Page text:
***
The Subject of the Vikings, a letter by John Houle:
The Vikings, 1958, MGM, is actually a classic film and the best contemporary rendering of the Viking era that we have. Certainly artistic license was taken with the script, it was a movie, you know, for entertainment. I would say to John, the author of the negative rant on the film, “do some research the next time your dander is up.” The movie locations were authentic: Brittany, Fort La Latte, Côtes d'Armor, France, Germany, Hardangerfjord, Norway, and Lim Fjord, Croatia, to name a few. You missed the entire reason for the axe throwing scene involving the ‘beautiful Scandinavian girl.’ It wasn’t a savage game; it was a test of fidelity, or the lack thereof. The medieval Vikings were a savage people, living in a savage time. To make contemporary comparisons is ludicrous. The nationalities of the actors are of no consequence--although the Norwegian people were well represented--they are portraying the elements of the script. To those of us who have enjoyed the film, they became Vikings for a time. And John, the Vikings were not cowering in the ship during a storm, rather they were fogbound, and unable to see their surroundings, or the way ahead. It was a terrifying event for them. Have you ever been at sea, blind in the fog, or ‘cowering’ during a storm, John? Well, I have. The crash of the surf against an unseen rocky shore gives pause to anyone. The film makers were not portraying ‘we Scandinavians’ in a bad way, they were not portraying us as a people at all. Rather, they were trying to depict an era--they did an admirable job--about which we know little or nothing.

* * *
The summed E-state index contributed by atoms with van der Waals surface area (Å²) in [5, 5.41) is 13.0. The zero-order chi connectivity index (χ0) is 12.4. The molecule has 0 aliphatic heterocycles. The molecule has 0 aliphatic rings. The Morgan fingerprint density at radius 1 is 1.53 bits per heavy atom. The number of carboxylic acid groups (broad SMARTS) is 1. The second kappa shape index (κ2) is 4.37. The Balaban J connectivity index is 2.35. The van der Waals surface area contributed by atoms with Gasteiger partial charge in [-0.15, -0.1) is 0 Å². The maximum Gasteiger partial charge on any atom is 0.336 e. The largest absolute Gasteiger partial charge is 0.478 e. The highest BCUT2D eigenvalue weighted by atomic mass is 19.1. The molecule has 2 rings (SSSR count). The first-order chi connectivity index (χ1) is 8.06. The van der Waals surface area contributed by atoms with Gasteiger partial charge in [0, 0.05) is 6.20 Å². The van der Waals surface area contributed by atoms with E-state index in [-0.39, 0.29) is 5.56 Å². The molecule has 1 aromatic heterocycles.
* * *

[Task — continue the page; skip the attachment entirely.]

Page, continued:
So John, sometimes it is best if we keep our lack of knowledge on a particular subject private rather than formalize it with a public letter.

J. A. Hunsinger
Author--Axe of Iron novel series
http://www.vinlandpublishing.com
Comments

ANCIENT NORSE COLONIES HIT BAD CLIMATE TIMES

The following article from the Science News is yet another substantiation of my contention that the inhabitants of the Norse Greenland settlements, the subject of my Axe of Iron series of character-driven, historical fiction books, and their disappearance from Greenland, may be attributed, at least in part, to climate change. These ancient people had no choice in the matter, they could starve on Greenland or move south to assimilate with the pre-historical natives of North America. As you will see in my books, through their eyes, that is precisely what they did, beginning soon after Leif Eiriksson's voyage of  discovery sometime between AD 997-1000.
***
ANCIENT NORSE COLONIES HIT BAD CLIMATE TIMES
Temperatures in Iceland plummeted soon after settlers arrived

By Alexandra Witze
Monday, March 8th, 2010


New research reveals just how bad an idea it was to colonize Greenland and Iceland more than a millennium ago: average temperatures in Iceland plummeted nearly 6°Celsius in the century that followed the island’s Norse settlement in about A.D. 870(sic), a climate record gleaned from mollusk shells shows.